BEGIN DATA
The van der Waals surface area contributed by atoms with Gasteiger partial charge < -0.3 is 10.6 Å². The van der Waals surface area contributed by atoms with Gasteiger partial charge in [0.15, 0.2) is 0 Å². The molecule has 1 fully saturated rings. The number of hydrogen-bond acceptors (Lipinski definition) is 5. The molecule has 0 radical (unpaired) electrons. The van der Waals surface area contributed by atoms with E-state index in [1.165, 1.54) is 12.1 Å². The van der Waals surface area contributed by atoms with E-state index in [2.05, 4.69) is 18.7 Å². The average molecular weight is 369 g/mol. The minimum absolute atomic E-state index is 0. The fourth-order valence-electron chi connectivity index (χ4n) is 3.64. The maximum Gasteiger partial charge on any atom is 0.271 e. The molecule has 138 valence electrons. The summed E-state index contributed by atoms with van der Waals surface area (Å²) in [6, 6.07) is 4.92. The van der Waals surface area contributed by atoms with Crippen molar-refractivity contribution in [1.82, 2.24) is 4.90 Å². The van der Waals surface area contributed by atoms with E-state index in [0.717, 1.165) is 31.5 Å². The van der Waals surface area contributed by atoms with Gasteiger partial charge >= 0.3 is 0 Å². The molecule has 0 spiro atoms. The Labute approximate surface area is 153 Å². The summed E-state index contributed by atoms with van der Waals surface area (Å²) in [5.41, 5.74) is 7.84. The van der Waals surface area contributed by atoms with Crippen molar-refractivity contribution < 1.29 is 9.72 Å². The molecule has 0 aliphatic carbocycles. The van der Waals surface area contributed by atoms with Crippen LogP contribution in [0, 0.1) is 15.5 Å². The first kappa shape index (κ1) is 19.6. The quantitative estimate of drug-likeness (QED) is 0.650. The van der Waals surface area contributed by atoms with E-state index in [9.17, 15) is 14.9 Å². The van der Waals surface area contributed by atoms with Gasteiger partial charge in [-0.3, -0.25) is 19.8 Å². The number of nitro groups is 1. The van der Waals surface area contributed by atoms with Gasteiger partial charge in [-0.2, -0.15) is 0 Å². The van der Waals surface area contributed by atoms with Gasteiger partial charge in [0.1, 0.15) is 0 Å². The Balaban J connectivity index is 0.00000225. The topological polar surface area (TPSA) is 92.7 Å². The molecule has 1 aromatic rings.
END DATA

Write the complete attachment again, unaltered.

The van der Waals surface area contributed by atoms with Gasteiger partial charge < -0.3 is 10.6 Å². The van der Waals surface area contributed by atoms with Gasteiger partial charge in [0.15, 0.2) is 0 Å². The molecule has 1 fully saturated rings. The number of hydrogen-bond acceptors (Lipinski definition) is 5. The molecule has 0 radical (unpaired) electrons. The van der Waals surface area contributed by atoms with E-state index in [1.165, 1.54) is 12.1 Å². The van der Waals surface area contributed by atoms with E-state index in [2.05, 4.69) is 18.7 Å². The average molecular weight is 369 g/mol. The minimum absolute atomic E-state index is 0. The fourth-order valence-electron chi connectivity index (χ4n) is 3.64. The maximum Gasteiger partial charge on any atom is 0.271 e. The molecule has 138 valence electrons. The summed E-state index contributed by atoms with van der Waals surface area (Å²) in [6, 6.07) is 4.92. The van der Waals surface area contributed by atoms with Crippen molar-refractivity contribution in [1.82, 2.24) is 4.90 Å². The van der Waals surface area contributed by atoms with E-state index in [0.717, 1.165) is 31.5 Å². The van der Waals surface area contributed by atoms with Gasteiger partial charge >= 0.3 is 0 Å². The molecule has 0 spiro atoms. The Labute approximate surface area is 153 Å². The summed E-state index contributed by atoms with van der Waals surface area (Å²) in [5.41, 5.74) is 7.84. The van der Waals surface area contributed by atoms with Crippen molar-refractivity contribution < 1.29 is 9.72 Å². The molecule has 0 aliphatic carbocycles. The van der Waals surface area contributed by atoms with Crippen LogP contribution in [0, 0.1) is 15.5 Å². The first kappa shape index (κ1) is 19.6. The quantitative estimate of drug-likeness (QED) is 0.650. The van der Waals surface area contributed by atoms with E-state index in [9.17, 15) is 14.9 Å². The van der Waals surface area contributed by atoms with Gasteiger partial charge in [-0.3, -0.25) is 19.8 Å². The number of nitro groups is 1. The van der Waals surface area contributed by atoms with Gasteiger partial charge in [-0.2, -0.15) is 0 Å². The van der Waals surface area contributed by atoms with Gasteiger partial charge in [0.1, 0.15) is 0 Å². The Balaban J connectivity index is 0.00000225. The topological polar surface area (TPSA) is 92.7 Å². The molecule has 1 aromatic rings.